Making the Ordinary Extraordinary: George Nesbitt’s Powerful Memoir Details the Personal Struggle for a Better World

Nesbitt recounts his experiences of Black life in the United States with humor, wit, sadness, irony, and occasionally anger.

By Paul Harvey

Being Somebody and Black Besides: An Untold Memoir of Midcentury Black Life, by George B. Nesbitt, ed. by Prexy Nesbit and Zeb Larson. Chicago, 2021. 360p, 9780226783123 $27.50, 9780226716831 $26.99

Book cover of "Being Somebody and Black Besides"

“One ever feels his twoness,” wrote the eminent Black intellectual W. E. B. Du Bois in his classic The Souls of Black Folk (1903). Du Bois was the hero, the inspiration, and the muse for George B. Nesbitt (1912–2002), a lawyer, a civil rights activist, and the author of this newly released autobiography, written decades ago but just recently published. The book opens with an unexpected surprise: an introduction by the great Black sociologist, and a contemporary of Nesbitt’s, John Gibbs St. Clair Drake. St. Clair Drake was the author of Black Metropolis: A Study of Negro Life in a Northern City (1945), which focused on Chicago, the city where the two men knew each other, having met after Nesbitt acquired his law degree from the University of Illinois. St. Clair Drake’s introduction alone is worth the price of admission.

In this poignant memoir it becomes clear that Nesbitt felt keenly the entirety of Du Bois’s quotation about “twoness,” as “an American, a Negro; two souls, two thoughts, two unreconciled strivings; two warring ideals in one dark body, whose dogged strength alone keeps it from being torn asunder.” Nesbitt was not given to writing poetically, as Du Bois was in his great classic, but one sees immediately why Nesbitt took Du Bois as his touchstone and guiding light. Both men were proud of their achievements, well educated, talented, dogged, and yet constantly subject to the vicissitudes of living as well-educated and self-respecting professional Black men in a white supremacist nation.

Although Nesbitt’s life was ordinary in many ways—he is at pains to point this out—it becomes extraordinary in its recounting here, the plain-spoken prosaic nature of the narrative ironically giving the story a heroic lift.

These early passages hint at the book’s great quality: its straightforward prose often produces beautiful passages of insight, ironic contrast, and sometimes well-earned anger.

Nesbitt’s family came North in the early twentieth century as part of the Great Migration: the movement of more than six million Black Americans out of the South, seeking to flee the shadow of slavery and Jim Crow. His parents made the trek northward but, for reasons unknown to Nesbitt, they never made it to Chicago, instead settling in the small university town of Champaign, Illinois, “with their hopes and fears, two mules, a cow, and a flock of chickens” (p. 2). The young George got to know the town by distributing the well-known African American newspaper The Chicago Defender. The town was not rife with as much racial discrimination as in the South, but it was no paradise either. “It denied [him],” Nesbitt writes, “but it whetted [his] aspirations too” (p. 14), teaching him “not to expect too much nor to settle for too little” (p. 15). These early passages hint at the book’s great quality: its straightforward prose often produces beautiful passages of insight, ironic contrast, and sometimes well-earned anger.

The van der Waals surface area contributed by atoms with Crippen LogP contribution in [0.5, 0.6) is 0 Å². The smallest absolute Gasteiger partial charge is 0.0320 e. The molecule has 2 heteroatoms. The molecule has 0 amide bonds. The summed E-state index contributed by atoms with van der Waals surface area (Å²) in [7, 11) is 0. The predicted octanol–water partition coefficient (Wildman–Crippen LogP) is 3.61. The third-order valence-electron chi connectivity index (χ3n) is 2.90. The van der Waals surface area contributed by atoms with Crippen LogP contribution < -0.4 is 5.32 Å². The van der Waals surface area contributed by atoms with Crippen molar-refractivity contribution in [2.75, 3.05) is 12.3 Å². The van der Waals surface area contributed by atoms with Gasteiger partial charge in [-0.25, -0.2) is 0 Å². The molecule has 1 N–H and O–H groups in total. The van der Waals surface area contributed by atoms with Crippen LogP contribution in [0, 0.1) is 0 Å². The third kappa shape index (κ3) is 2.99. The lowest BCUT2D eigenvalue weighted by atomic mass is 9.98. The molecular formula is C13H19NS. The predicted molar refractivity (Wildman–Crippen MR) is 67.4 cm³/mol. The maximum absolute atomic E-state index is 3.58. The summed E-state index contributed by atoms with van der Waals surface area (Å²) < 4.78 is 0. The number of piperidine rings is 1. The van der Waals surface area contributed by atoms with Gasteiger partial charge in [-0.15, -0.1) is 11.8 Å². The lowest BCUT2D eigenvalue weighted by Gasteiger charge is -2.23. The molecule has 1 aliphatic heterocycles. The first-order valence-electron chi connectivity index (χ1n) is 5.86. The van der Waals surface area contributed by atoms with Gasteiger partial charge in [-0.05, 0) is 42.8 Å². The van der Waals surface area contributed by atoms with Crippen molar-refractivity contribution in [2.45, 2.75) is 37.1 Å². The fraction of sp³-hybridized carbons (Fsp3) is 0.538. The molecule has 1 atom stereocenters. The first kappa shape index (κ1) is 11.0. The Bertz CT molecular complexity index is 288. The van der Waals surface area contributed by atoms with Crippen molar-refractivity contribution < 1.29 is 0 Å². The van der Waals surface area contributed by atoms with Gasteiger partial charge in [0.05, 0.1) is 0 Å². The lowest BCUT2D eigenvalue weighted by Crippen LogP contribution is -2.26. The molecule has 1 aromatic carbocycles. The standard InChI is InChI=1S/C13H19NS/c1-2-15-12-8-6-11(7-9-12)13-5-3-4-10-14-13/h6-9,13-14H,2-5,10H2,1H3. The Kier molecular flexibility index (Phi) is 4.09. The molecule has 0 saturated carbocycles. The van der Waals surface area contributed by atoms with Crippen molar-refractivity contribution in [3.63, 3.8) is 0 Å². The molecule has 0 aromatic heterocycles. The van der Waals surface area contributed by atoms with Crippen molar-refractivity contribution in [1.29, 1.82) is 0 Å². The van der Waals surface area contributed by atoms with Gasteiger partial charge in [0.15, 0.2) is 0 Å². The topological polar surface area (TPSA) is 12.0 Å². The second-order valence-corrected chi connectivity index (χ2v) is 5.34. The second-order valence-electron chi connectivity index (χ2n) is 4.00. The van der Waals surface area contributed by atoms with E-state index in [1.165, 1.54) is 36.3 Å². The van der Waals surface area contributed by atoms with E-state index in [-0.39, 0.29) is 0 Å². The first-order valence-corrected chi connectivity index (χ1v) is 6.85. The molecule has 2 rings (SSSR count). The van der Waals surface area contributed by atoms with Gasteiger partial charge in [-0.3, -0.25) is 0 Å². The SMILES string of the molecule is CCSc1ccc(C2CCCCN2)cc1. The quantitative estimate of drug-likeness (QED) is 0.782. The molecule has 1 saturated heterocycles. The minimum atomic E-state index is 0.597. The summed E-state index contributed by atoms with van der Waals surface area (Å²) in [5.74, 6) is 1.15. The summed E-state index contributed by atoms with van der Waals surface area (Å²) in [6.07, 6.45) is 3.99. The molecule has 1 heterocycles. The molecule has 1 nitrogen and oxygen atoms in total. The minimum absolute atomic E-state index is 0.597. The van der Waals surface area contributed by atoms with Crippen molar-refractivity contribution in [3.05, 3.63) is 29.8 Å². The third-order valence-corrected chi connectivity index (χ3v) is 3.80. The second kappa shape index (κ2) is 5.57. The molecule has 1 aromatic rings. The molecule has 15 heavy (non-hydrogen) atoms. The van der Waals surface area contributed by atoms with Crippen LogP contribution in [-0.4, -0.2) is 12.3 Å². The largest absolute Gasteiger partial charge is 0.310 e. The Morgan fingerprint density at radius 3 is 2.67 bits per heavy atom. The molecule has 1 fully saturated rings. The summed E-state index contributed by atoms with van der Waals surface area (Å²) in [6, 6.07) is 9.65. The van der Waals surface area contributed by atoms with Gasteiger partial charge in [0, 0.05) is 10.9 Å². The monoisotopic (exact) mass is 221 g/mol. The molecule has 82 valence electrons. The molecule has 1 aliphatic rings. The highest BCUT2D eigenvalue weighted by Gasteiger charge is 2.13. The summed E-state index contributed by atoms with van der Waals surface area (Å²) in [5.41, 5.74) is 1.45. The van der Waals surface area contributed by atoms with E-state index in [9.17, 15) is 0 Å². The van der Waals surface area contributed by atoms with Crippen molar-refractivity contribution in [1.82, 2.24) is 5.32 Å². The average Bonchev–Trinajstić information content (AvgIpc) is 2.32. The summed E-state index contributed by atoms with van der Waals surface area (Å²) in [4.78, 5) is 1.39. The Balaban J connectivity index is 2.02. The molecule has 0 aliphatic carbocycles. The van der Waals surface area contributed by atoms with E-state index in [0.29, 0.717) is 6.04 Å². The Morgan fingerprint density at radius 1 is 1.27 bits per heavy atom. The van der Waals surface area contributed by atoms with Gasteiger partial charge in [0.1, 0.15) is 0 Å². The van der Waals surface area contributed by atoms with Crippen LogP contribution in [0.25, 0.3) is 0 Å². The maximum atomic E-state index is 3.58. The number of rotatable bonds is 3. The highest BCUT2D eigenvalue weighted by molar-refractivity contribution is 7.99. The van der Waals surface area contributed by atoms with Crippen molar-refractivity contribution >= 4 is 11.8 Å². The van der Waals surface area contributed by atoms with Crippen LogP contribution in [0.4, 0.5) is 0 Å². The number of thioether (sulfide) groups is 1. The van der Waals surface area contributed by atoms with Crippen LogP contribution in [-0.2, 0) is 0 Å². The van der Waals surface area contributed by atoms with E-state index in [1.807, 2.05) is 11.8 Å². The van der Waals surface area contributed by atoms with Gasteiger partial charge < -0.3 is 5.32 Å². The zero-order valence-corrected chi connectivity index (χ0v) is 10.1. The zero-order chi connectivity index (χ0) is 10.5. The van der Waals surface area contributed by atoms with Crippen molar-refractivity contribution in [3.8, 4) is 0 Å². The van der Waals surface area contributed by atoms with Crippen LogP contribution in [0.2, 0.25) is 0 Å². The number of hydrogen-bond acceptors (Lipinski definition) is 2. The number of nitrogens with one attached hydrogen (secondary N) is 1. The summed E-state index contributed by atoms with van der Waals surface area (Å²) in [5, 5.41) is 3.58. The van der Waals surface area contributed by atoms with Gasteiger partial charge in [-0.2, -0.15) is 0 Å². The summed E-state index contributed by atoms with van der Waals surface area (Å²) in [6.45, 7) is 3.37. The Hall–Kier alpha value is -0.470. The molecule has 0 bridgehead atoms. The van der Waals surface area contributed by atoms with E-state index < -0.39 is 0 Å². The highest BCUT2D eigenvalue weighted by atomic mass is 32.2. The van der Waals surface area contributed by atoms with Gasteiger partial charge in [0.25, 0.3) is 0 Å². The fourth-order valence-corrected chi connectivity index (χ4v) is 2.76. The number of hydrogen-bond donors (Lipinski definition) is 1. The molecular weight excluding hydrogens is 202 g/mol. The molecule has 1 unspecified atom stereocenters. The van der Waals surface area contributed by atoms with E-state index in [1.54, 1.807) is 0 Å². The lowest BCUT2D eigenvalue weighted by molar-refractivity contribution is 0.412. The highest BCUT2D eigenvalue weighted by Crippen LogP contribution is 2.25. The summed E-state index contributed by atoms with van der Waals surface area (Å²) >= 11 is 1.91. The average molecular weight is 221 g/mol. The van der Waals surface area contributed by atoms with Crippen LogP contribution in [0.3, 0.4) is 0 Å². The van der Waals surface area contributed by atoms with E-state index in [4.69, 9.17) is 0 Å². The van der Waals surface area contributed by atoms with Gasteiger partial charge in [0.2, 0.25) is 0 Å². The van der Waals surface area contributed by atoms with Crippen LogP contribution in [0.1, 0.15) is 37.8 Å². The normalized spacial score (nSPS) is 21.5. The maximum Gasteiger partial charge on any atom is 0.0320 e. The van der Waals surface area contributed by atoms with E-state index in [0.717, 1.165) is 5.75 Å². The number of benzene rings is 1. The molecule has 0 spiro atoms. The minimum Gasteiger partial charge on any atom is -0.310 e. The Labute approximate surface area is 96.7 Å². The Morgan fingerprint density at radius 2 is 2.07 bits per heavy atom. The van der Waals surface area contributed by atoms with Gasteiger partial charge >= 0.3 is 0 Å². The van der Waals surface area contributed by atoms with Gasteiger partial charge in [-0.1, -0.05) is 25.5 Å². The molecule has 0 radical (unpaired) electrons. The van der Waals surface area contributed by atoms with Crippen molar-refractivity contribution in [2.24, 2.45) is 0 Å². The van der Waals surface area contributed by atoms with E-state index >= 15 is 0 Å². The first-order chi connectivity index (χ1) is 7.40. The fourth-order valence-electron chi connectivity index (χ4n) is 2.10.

Reflecting on his childhood, Nesbitt notes that his mother, who died young in 1947, was a devout Methodist; his father was a member of the Church of God and Saints of Christ, “a [B]lack Hebrew Israelite denomination” (p. xxxvii). Nesbitt’s training in Jewish passages shows up in numerous quotations throughout the book, though as a boy he was none too happy about being stuck attending religious services on both Sundays and Saturdays. Between these two different religious communities, however, and along with the wide array of people he knew by delivering copies of the Defender, Nesbitt felt encompassed by a “chain of watchfulness” throughout his boyhood, recognizing the virtues of being watched over by people both “strict and restraining” but also at times “warm and friendly” (p. 32).

As a teenager Nesbitt discovered Du Bois and never looked back. He prefaces the chapter “The Comfort of my Negroness” with another quotation from the renowned scholar’s The Souls of Black Folk: “He simply wishes to make it possible for a man to be both a Negro and an American, without being cursed and spit upon by his fellows, without having the doors of Opportunity closed roughly in his face” (p. 41). Nesbitt lived out that creed, making his way through university and then law school, before working as a porter on Pullman cars and later serving in various federal agencies.